Your second point appears to be that the fact that there is an appeals process to “set things right” is of no great benefit to the person oppressed who, in vindicating their rights and obtaining a measure of discretion and justice has to bear the costs. If I understand you correctly, I think you are right. Whereas many federal statutes have burden shifting mechanisms to allow the victor in a suit against a government agency to have at least their attorney and court fees reimbursed, I don’t think this is as common a practice at the local and state levels.

    I think the federal approach – courts ordering agencies to pay the fees of winning plaintiffs for example – is the better approach, despite the costly and troubling connection between the awarding of fees and the filing of frivolous mandamus actions. My impression is that Congress latched onto the practice as a way to encourage mandamus filings, believing that mandamus actions push government agencies to reform internal practices more effectively than Congressional hearings and legislative changes could. My experience suggests that this is probably true.

    Applying the same principles to cases like that which was cited in the article, forcing individuals to pay the costs of challenging government over-reach and failure to exercise discretion both discourages manly resistance to tyranny and leaves some of our fellow citizens with a bit of a pyrrhic victory – reputation enhanced and position vindicated but financially poorer and with enemies among local regulators. I’m not sure what the remedy should be though since local and state governments have a harder time spreading out the burdens on their agencies than does the federal government. (I have had a few run-ins with local code enforcement and only once made the mistake of “proving” that a code enforcement officer was wrong with the actual code. Watching him drive passed my house and taking notes whenever I was doing any work on my place was creepy and unsettling. Stopping in to code enforcement, hat in hand, to apologize if I caused any offense was humiliating.)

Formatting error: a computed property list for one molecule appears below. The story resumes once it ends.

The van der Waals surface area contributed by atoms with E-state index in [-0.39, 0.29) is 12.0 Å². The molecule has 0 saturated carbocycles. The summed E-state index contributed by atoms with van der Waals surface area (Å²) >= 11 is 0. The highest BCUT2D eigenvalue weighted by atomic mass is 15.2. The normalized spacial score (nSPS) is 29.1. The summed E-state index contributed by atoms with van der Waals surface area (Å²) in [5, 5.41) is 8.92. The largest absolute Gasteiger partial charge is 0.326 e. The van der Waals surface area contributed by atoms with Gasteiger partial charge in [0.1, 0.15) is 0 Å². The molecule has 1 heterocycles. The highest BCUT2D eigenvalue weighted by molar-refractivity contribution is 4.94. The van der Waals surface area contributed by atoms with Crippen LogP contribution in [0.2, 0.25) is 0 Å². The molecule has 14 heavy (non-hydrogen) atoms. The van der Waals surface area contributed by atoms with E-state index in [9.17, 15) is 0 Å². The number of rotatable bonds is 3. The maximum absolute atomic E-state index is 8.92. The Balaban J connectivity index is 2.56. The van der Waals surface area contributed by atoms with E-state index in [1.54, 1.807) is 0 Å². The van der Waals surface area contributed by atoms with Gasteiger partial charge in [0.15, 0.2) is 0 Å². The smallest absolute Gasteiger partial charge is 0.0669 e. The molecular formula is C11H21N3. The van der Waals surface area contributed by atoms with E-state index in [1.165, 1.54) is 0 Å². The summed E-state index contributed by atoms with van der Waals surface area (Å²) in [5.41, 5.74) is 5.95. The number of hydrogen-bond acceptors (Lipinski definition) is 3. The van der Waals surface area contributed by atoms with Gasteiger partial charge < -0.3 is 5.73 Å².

• Art Deco says:

    Considering that the man in question was collared and issued citations by several members of the municipal police force (evidently corralled in advance), I suspect it is not just one rogue official, but a policy pursued by that department.

    Many years ago, a friend of mind employed in the Monroe County (N.Y.) Department of Social Services and active in local politics explained it thus: “there’s a ridge-bone of competant people who keep [agencies] running; then, there’s the rest”. If I were to extrapolate from my own spell of public employment, the ridge-bone amounts to 1 employee in 8. You will find 2 in 8 whose performance is satisfactory, and 5 in 8 who do not have enough work to do and whose performance has deteriorated from too many years in a posting that is too soft. Of the last, one will be episodically very competant but also moody and intermittently brusque with the public; another will be an out-and-out troll.

  • G-Veg says:

    Dear Art Deco,

    I am sorry that your “spell of public employment” left you jaded. Your characterization of the civil service is terribly unkind and unjust. I assume that you know this.

    Where you hold up a stint of civil service as a bolster for your opinions, I hold my service in high esteem. I am proud of the work that we do and know that your description of one in eight civil servants as being worth employing is as outrageous as it is patently false.

    For many of us, this is a “calling” as much as it is for architects and doctors. It is fair to say that relative surety of employment is a great comfort and it is no small part of why we put out fires, direct traffic, investigate crimes, visit shut-ins, process applications, and manage contracts. But there is something far more rewarding than the compensation in being a civil servant. If your time in government service did not spark a feeling of satisfaction in being so intimately involved in making the machine of civil society work, then I am sorry for you. That reality tells me more about you than it does about the civil service.

    In the end, the civil service, like any broad grouping of individuals, is diverse and hard to pigeon-hole. I tend to gravitate towards those who seek satisfaction in their work and who find griping, stagnation, and challenge-avoidance troublesome. I would probably react the same in whatever profession I chose.

    I choose to be a civil servant. I hope you have found a calling that leaves you as fulfilled.

  • Art Deco says:

    I liked my co-workers, Mme. Troll excepted. However, recruitment, incentives, and office nurturance all worked to damage them as employees. They were also overcompensated. I have seen the same pattern in other public agencies I dealt with as a consumer. There are ways of improving agency performance, but keep in mind that doing so would offend vested interests here in New York, not least CSEA / AFSCME and Local 1199 / SEIU.